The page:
// Calculate the perpendicular distance from the point to the line using the formula for a point-to-line distance
return fabs((line.end.x - line.start.x) * (line.start.y - point.y) - (line.start.x - point.x) * (line.end.y - line.start.y)) / lineLength;
}
int main() {
Point point = {1.0, 2.0};
Line line = {{0.0, 0.0}, {3.0, 4.0}};
// Calculate and print the distance between the point and the line
std::cout << "Distance between point and line: " << distanceBetween(point, line) << std::endl;
return 0;
}
```

Oh dear. General comments have re-appeared rather than just explaining the maths.

Can you go back to the previous version of the code before those comments were added.

Add comments immediately before the maths on lines containing sqrt and fabs.

It can’t see to help itself with the extra comments. The “steering” for ChatGPT seems to be incredibly sensitive. Each time I ask for a change it swerves violently in the new direction.

Much easier to take the first version and just update it myself. I can change the identifiers and comments at the same time and get exactly what I want.

```
#include <iostream>
#include <cmath>
struct Point {
double x, y;
};
struct Line {
Point start, end;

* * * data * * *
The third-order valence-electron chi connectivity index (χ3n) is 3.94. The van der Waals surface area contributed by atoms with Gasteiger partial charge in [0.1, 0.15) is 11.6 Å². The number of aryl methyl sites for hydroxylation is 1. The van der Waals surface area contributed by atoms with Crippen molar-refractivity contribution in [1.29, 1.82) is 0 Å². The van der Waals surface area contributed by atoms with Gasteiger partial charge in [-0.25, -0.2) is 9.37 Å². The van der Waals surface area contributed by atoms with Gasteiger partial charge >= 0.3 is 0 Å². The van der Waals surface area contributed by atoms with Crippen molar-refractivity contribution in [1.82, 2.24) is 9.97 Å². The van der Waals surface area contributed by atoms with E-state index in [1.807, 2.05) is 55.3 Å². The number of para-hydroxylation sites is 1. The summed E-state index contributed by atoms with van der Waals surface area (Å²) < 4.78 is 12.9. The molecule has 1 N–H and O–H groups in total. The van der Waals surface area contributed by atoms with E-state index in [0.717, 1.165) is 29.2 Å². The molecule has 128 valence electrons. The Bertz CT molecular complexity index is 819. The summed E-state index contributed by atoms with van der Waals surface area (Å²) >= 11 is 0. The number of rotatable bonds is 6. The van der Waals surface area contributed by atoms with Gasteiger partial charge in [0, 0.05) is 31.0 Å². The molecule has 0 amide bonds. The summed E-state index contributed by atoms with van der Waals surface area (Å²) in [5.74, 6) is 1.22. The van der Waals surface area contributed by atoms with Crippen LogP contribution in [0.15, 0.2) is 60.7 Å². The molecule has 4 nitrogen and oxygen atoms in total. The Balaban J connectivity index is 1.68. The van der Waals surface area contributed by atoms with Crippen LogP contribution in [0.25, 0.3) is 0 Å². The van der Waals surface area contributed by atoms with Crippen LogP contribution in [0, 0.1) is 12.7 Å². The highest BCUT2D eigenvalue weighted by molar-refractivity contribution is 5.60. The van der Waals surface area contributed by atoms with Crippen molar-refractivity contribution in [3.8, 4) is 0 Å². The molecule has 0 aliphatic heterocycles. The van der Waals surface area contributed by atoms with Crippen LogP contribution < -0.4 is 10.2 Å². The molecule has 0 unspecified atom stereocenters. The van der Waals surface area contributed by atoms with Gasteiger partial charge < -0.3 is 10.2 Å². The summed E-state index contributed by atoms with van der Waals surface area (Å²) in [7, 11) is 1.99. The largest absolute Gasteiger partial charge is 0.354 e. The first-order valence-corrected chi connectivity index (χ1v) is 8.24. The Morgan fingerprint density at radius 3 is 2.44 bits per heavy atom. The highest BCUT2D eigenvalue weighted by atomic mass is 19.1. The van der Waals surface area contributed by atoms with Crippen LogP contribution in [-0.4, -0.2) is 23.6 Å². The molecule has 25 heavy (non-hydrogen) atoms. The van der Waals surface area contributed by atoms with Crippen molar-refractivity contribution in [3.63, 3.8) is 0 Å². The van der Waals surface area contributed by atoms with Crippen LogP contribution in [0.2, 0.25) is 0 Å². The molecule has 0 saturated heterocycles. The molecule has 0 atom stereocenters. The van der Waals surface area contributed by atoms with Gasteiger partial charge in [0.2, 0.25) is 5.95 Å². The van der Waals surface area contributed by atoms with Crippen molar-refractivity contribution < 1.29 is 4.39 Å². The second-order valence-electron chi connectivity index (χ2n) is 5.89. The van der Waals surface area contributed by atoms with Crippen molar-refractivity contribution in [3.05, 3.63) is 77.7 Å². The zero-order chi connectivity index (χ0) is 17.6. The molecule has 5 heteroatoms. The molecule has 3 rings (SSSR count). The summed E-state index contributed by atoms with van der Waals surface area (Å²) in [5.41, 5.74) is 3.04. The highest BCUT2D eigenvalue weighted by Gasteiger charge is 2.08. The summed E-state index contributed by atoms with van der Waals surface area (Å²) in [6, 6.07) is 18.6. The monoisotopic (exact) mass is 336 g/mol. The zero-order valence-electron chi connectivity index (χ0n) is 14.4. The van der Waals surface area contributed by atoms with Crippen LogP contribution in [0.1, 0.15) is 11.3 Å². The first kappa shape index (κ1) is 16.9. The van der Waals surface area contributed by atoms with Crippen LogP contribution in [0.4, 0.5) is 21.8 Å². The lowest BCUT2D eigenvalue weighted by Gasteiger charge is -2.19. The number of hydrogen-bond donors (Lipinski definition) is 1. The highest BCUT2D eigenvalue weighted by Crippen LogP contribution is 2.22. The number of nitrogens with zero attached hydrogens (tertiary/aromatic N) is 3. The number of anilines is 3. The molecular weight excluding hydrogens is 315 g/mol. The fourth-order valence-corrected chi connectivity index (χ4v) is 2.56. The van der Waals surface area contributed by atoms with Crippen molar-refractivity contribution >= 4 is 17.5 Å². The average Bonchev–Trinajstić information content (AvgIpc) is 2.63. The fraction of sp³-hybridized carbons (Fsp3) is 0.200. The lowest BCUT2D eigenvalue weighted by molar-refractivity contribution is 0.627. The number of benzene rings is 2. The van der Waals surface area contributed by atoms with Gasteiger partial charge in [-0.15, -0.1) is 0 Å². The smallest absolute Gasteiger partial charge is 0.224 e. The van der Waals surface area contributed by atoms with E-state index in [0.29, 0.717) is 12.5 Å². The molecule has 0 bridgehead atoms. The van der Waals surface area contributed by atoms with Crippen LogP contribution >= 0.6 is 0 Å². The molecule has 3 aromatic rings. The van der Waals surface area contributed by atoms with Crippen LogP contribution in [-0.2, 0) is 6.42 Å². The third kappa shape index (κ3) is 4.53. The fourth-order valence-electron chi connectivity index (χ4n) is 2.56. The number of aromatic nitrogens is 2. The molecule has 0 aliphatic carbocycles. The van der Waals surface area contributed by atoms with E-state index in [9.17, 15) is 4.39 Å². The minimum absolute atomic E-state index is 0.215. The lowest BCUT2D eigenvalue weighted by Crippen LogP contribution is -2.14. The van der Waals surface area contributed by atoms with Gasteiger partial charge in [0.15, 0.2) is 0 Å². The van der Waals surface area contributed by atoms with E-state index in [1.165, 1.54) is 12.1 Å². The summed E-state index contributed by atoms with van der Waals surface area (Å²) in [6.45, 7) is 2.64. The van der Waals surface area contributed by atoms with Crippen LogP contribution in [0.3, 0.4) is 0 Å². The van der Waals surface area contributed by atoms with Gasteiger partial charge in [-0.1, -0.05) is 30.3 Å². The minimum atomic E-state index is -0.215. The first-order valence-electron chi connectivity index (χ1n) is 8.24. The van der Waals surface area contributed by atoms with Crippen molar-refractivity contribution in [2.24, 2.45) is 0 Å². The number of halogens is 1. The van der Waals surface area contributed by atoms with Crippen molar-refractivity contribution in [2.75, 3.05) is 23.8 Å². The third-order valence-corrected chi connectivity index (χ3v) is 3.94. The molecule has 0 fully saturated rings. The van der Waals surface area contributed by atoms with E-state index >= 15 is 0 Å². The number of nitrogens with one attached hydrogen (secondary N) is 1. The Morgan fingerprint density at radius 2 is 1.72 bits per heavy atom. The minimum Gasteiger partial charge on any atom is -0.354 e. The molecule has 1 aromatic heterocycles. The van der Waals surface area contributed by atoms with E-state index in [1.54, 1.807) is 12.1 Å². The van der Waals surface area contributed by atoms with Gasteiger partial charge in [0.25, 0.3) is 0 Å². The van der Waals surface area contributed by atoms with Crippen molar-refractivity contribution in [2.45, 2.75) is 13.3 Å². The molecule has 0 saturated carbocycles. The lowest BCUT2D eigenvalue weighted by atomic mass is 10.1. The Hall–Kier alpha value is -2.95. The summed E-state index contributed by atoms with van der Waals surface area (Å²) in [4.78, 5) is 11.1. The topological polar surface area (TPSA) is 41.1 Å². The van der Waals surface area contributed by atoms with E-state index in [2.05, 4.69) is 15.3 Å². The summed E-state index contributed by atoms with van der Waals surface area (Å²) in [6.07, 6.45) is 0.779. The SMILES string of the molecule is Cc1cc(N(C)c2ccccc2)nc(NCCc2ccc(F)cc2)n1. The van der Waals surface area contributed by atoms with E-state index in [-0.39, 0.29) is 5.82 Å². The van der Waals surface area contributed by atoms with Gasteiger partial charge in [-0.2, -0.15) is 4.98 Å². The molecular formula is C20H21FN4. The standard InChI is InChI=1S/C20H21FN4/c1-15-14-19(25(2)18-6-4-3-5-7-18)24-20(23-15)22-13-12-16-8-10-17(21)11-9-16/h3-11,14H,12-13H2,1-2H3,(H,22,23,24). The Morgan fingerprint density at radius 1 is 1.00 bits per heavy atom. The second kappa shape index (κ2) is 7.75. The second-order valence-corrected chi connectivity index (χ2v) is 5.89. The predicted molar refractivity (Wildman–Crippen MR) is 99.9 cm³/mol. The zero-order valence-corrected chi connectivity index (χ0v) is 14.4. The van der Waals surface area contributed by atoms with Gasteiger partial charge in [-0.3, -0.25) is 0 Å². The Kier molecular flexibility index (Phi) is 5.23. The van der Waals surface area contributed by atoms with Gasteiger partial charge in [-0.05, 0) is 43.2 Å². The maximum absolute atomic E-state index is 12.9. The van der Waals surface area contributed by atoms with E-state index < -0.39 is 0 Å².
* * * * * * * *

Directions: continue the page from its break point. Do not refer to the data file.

};
double DistanceBetween(Point point, Point other) {
return sqrt(pow(other.x - point.x, 2) + pow(other.y - point.y, 2));
}
double DistanceBetween(Point point, Line line) {
double lineLength = DistanceBetween(line.start, line.end);
// Use a special case for an empty line to avoid divide by zero.
if (lineLength == 0) {
return DistanceBetween(point, line.start);
}
// Calculate the perpendicular distance from the point to the line.
return fabs((line.end.x - line.start.x) * (line.start.y - point.y) - (line.end.y - line.start.y) * (line.start.x - point.x)) / lineLength;
}
int main() {
Point point = { 1.0, 2.0 };
Line line = {{ 0.0, 0.0 , { 3.0, 4.0 }};
std::cout << "Distance between point and line: " << DistanceBetween(point, line) << std::endl;
return 0;
}
```

This still isn’t perfect.
As part of a larger project I’d like to have my own library of maths routines.
That would provide `Square`

and `DotProduct`

functions which would make this clearer.

Some people are very excited by these new tools. I’m wary. These models know a lot but are still limited in how they use that knowledge. Given the legal, ethical and quality issues of using this code I wouldn’t recommend it. They may be able to give you ideas but I don’t think they should be used to directly do coding for you.